Law in Contemporary Society

“Trump: How do “we” resist? How do I resist?”


Based on the feedback from my first draft, I am going to tackle the question of Trump, and the response to him in a more singular and personal light. What difference do I want to make? What difference can I make? Does it matter? What actions will I take to fight the evil that is the current administration? To this, I believe that the way to make the biggest impact is to oppose the specific discrete evils that I understand. It would be na´ve and self-deluding to think that a young lawyer could take some grand stand against Trump or the evils of the world, or fix something they don’t understand. I see an example of this idea in my work prior to law school


Before coming to Law School, I worked for several years as an English teacher in Okinawa, Japan. Okinawa has a long history of problems. The American military has been there since WWII. Both Tokyo and Washington want to expand the bases into the undeveloped north. This expansion has been against intense local resistance. There’s plenty of dislike and distrust of Americans and the American government because of a few accidents and some incredibly awful and well publicized crimes.

As an American whose government is partially responsible these problems, I wanted to help and still do. However, as an English teacher in a rural area of the north, there wasn’t that much I could directly do. Even as a lawyer, the problem of the United States’ current military industrial complex, is not something I believe one person or group could tear down. However, I could make a difference in the discrete instances of the lives of people that I directly touched on. I taught elementary school, and I was the first American lots of my students really got to know. I hoped to be a better model, or at least an alternative for the vision of America they otherwise saw. It didn’t solve how Okinawa viewed Americans, but it helped. It gave my students and the community more information and a different perspective. This is my basic model of how to approach these problems, improve the aggregate by improving the specific. .

West Deer

In thinking about the specific ways that I want to oppose the evils I see, I agree with the idea that you have to fight the battles that you understand. Besides an American perspective on the military presence in Okinawa, I understand the economic frustration that underlies much of Trump’s rural support. The area I grew up in, the township of “West Deer”, near the city of Pittsburgh is pure rustbelt.

Virtually all of the people close to me that I grew up with haven’t been able to better their economic situation because of a lack of opportunities and lack of training to recognize and take advantage of opportunity. They (we?) are the poor white rural class that has come more into focus after the election. Great swaths of people have been left behind, and the lack of answers from the supposedly “progressive” options, have caused them to give up hope in the entire system. This frustration then caused them to turn to someone that they didn’t understand because he promised easy answers to save them, scapegoats for why they were “temporarily embarrassed millionaires”, and the promise of burning down the systems that hadn’t helped them. All of this was a lie, but Trump played them masterfully.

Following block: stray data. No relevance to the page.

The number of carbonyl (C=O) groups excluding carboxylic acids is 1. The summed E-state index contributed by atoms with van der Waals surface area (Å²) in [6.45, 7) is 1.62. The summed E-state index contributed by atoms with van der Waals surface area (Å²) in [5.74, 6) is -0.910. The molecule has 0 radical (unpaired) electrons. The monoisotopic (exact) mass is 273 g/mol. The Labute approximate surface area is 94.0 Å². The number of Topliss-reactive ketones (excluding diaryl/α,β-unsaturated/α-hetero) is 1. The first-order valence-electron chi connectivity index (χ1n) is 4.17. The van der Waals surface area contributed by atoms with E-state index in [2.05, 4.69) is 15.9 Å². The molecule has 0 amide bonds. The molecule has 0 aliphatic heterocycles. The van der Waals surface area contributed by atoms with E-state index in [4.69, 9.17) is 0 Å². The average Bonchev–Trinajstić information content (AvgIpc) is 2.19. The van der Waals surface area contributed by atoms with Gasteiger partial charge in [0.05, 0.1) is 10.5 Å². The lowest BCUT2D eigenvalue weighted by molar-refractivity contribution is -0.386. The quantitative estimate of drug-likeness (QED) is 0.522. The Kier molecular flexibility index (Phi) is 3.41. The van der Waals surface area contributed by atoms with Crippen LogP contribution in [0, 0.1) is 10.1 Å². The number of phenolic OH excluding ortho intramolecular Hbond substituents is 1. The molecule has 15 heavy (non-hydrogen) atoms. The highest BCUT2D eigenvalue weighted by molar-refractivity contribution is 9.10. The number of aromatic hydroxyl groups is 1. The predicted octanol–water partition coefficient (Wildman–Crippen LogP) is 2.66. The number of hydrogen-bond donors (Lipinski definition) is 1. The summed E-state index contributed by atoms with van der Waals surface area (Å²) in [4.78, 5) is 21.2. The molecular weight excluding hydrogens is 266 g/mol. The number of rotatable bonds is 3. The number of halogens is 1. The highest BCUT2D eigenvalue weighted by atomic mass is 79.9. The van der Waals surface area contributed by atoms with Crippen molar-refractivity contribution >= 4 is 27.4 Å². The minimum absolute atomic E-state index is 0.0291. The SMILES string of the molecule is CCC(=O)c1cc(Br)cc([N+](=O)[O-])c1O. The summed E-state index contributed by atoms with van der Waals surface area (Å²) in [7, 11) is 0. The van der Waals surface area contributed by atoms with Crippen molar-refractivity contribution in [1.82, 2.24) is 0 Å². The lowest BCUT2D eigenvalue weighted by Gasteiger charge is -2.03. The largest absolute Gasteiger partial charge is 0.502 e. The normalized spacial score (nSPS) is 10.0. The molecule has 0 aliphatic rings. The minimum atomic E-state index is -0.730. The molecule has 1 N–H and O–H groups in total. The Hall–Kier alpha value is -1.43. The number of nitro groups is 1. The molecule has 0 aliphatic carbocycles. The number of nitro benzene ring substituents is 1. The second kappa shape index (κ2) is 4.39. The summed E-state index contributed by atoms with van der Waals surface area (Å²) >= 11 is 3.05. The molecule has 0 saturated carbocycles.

The quote by LBJ sums up the specific brand of racism that Trump stirred up in this election, that “If you can convince the lowest white man he's better than the best colored man, he won't notice you're picking his pocket. Hell, give him somebody to look down on, and he'll empty his pockets for you.” This division against ourselves and distraction from bettering our own economic interest, worked because of real unaddressed problems. Until we are able to fix the parts of America that have been left behind, I doubt the support for radical terrorist like Trump will dissipate. Coming from this area, I at least understand the problem. And, maybe I can fight Trump by returning to rural PA and working there.

As a counterpoint, I do think the disorientation that my previous draft focused on is still relevant here. The situation is just so different than anything that has come before, and so unpredictable that it is hard to orient your plans or future around it. Re-reading my first draft, it already feels anachronistic, and the possibility that Trump is impeached before I graduate law school has become a more real option. Yes, I am going to law school in the time of Trump, but I could be entering into the legal market where the rule of law doesn’t exist. Or Trump could be impeached. Neither would not solve the problems, of course, Pence and Ryan are still cartoonishly evil, and the structures that caused west deer will still be present, but they are at least a more understandable and predictable evil to oppose.

I believe what this means for me in how to oppose the chaos being unleashed is to fight the root causes that I see. Assuming I will be here next year, the question turns to what I can do to use my degree to help my area. This might still mean hawking it for a few years so that I can have the middle-class life I want. I have come a long way, and the golden handcuffs are still golden. But, that’s a conversation for where I see myself next year and in the future. In answering how I will oppose Trump’s chaos, the answer is working directly in the areas I understand.


Webs Webs

r7 - 01 Jun 2017 - 07:59:43 - PeterClaus
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